Unlike other shipping banks, Germany's NordLB is standing firm. Ship finance remains an active part of the bank's core businesses, and it will continue to do so, stresses Oliver Faak, the bank's Head of Ship Finance, in an interview with ShippingWatch.
For the first time in three years, the shipping segment contributed positively to the bank's profits in the first quarter 2015. The bank's shipping business brought in EUR 23 million, and there are two main reasons for that, explains Faak:
"We've done and made new businesses that help transform the portfolio and support its earning power. That's one factor. Another is that we are in the seventh year of what we call remarketing, in which we handle defaulted cases (ships) on a line-by-line, case to case basis," he says.
For instance, NordLB has invested in new employees from other banks, who are working specifically with restructuring and rebranding these vessels. And Oliver Faak does not hesitate to describe this work as a success.
Deals with operators
"We've surpassed our competitors on remarketing, in which we focus especially on ships that have come under our control but which we do not wish to own, and for which we therefore find new investors and sponsors. We've successfully managed to transform our portfolio."
Last year the bank's team in Singapore/Asia found a new operator and capital provider for several defaulted vessels. This did not represent a portfolio agreement, Faak says, but a homogenous fleet that was acquired by Asian stakeholders. And more agreements of this kind have been made since then:
"This is one of a dozen cases. We're making deals with Hamburg-based operators and capital stakeholders. We're locking down deals with Greeks, US-based, whoever comes with the best offer. This is not the only way to handle our problematic portfolio, but it's been a particular solution to some of it," he says.
The bank is trying to avoid brokers in relation to these transactions. Instead, the bank puts the ships up for tender for a number of selected buyers who will then make remarketing bids for one or more ships. This includes how much capital they plan to inject, how the ship will be operated, and so on.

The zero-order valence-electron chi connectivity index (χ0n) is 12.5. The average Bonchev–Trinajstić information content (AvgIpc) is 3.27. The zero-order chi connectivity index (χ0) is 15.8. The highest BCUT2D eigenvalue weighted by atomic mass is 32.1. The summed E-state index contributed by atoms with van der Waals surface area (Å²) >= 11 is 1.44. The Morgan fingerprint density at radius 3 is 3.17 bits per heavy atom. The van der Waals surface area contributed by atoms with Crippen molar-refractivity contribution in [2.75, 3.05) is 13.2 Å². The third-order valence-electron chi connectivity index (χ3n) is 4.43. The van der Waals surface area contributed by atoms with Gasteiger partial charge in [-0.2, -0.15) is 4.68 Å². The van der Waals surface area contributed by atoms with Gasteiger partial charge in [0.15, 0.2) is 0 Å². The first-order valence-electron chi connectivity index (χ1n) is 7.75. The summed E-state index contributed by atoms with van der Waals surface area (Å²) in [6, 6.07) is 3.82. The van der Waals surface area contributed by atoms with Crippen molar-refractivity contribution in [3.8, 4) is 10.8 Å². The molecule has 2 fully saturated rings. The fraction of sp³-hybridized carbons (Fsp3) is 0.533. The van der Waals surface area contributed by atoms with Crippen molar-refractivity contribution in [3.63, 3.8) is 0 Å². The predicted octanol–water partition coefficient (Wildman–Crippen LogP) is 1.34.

"Then we compare the bids and a committee decides which ones we'll work with from there," explains Oliver Faak, pointing to Asia, the UK, Greece, Turkey and several other countries as potential buyers.
This involves a total of 200 vessels, all of which are under remarketing. They come from all segments, though mainly container. From the end of 2014 and into 2015, the tramp market for container carriers has improved, and NordLB has also noted this fact. According to Oliver Faak, there is now an increased appetite for these vessels compared to before.
"I think we'll see the biggest problems in the bulk sector. Which makes sense, considering the current market situation," he says.
The global markets
Where new business was previously focused mainly on the German market, the pressure on the German industry, caused by the crisis, and not least the collapse of the German KG fund financing scheme, has made NordLB – like many other banks – look globally in its search for new business. Last year, for instance, NordLB focused heavily on the offshore and tanker sector, where the bank entered new business with ships in segments ranging from LPG to chemical and product tanker.
Things looked different for the bank's business in container and dry bulk, where NordLB is more cautious. With Bremer Landesbank, which belongs to the NordLB group of companies, the bank in late March had an exposure of EUR 19.5 billion in loans to shipping. In late 2014 this figure stood at EUR 17.17 billion, but the increase this year is exclusively caused by the exchange rate between the euro and the dollar, as the dollar has increased significantly. The number of ships is the same, at around 1,545, explains Faak.
Oliver Faak generally sees major opportunities for the bank in international markets.
"We're active in Asia-Pacific, where we've done new business and also see opportunities this year. There are also opportunities in terms of core customers, such as the Greek, Turkish and Croatian players, not to forget Germany. But this should be compared to other regions and areas," he says, before commenting on the bank's expectations for the full year:
"We need to handle a strong dollar and a weak euro, and this could potentially impact our loan provisions. This will not be on par with the past two years, but whether we'll be able to present positive numbers at the end of the year, I'm not so sure."